$0.95 Delisting Offer For Perennial Real Estate – Shareholders May Not Even Be Able To Reject It Eventually
A consortium has made an offer of $0.95 to buy shares that they do not own in a bid to privatise Perennial Real Estate (SGX:40S).
In case you want to revisit an article by TheBearProwl on DrWealth.com, they stated that Perennial was undervalued at a price of $0.50 on Nov 2019.
Below is a short video to highlight the main points of the Offer Announcement if you need help to interpret it.
Is This A Good Offer?
Perennial Real Estate has most of its assets in properties and hence book value or net asset value (NAV) would be a good measure of its value.
The latest NAV per share was $1.584. This means that the offer of $0.95 is undervalued, or at a 40% discount from its value.
The assets comprised mainly investment properties, development properties and associates and joint ventures (which are also investments in other real estate companies).
By country, Perennial has more assets in China than in Singapore.
But by revenue, Singapore properties contributed more than the China properties.
The investment properties in Singapore which are of higher value include Capitol Singapore and CHJIMES. They used to hold more properties until a series of divestments in 2019-2020.
In April 2020, Perennial divested the entire 30% stake in 111 Somerset for S$155.1 million, registering a pre-tax gain of S$25 million. It was sold to one of the companies owned by casino boss, Stanley Ho, who recently passed away and made the news too.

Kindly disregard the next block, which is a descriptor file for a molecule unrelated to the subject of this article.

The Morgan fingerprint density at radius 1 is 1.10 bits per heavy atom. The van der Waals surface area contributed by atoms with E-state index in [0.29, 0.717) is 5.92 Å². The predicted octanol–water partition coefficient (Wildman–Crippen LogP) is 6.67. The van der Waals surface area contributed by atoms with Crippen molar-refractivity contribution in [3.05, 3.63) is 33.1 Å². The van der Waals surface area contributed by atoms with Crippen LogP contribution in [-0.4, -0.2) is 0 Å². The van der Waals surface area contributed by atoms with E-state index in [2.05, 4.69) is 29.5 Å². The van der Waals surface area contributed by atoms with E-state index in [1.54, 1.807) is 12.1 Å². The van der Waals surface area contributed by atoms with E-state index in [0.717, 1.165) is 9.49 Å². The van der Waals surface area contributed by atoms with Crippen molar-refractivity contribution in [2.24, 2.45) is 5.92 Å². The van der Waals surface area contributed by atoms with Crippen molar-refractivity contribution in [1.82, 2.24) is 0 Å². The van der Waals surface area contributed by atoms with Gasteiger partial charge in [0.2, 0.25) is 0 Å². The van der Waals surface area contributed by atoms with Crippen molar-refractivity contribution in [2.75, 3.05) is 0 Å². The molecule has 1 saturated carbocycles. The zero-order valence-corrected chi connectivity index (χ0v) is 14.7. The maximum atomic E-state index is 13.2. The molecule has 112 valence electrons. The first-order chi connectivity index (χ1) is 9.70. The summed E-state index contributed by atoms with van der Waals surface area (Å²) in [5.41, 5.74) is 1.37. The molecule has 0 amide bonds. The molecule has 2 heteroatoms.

In May 2020, Perennial with its consortium of investors
jointly sold a 50% stake in AXA Tower to Alibaba, while jointly retaining a 50% stake in the property. Perennial’s effective stake will be reduced from 31.2% to 10% while making a S$45.0 million gain from the disposal.
The gains from selling 111 Somerset and AXA Tower have not been recorded in the balance sheet as they were transacted after 31 Dec 2019. This means that the NAV per share will even be higher. I have adjusted and estimated the NAV per share to be S$1.63. That means the offer of $0.95 would be a 42% discount from its value.
Come on. Similar to investors, the insiders would also want to acquire undervalued stocks. Including their own. So you can’t blame them being capitalistic about it.
Before you jumped at them. Let’s look at the historical trading price for Perennial Real Estate. The share price has been on a perennial decline (pun intended) since 5 years ago.
Shareholders wouldn’t benefit if the company stay listed given the downward trend of the share price and the miserable dividends given (<2% yield). Hence, why not meet in the middle by allowing the Offeror to buy these properties at a discount and shareholders could exit with something higher than the prevailing share price.
If the share price is trading close to NAV, the offer wouldn’t have come. Precisely a delisting offer would materialise when the share price is low – it becomes attractive for the insiders to privatise and they also see little value of staying listed since the market doesn’t value the stock well.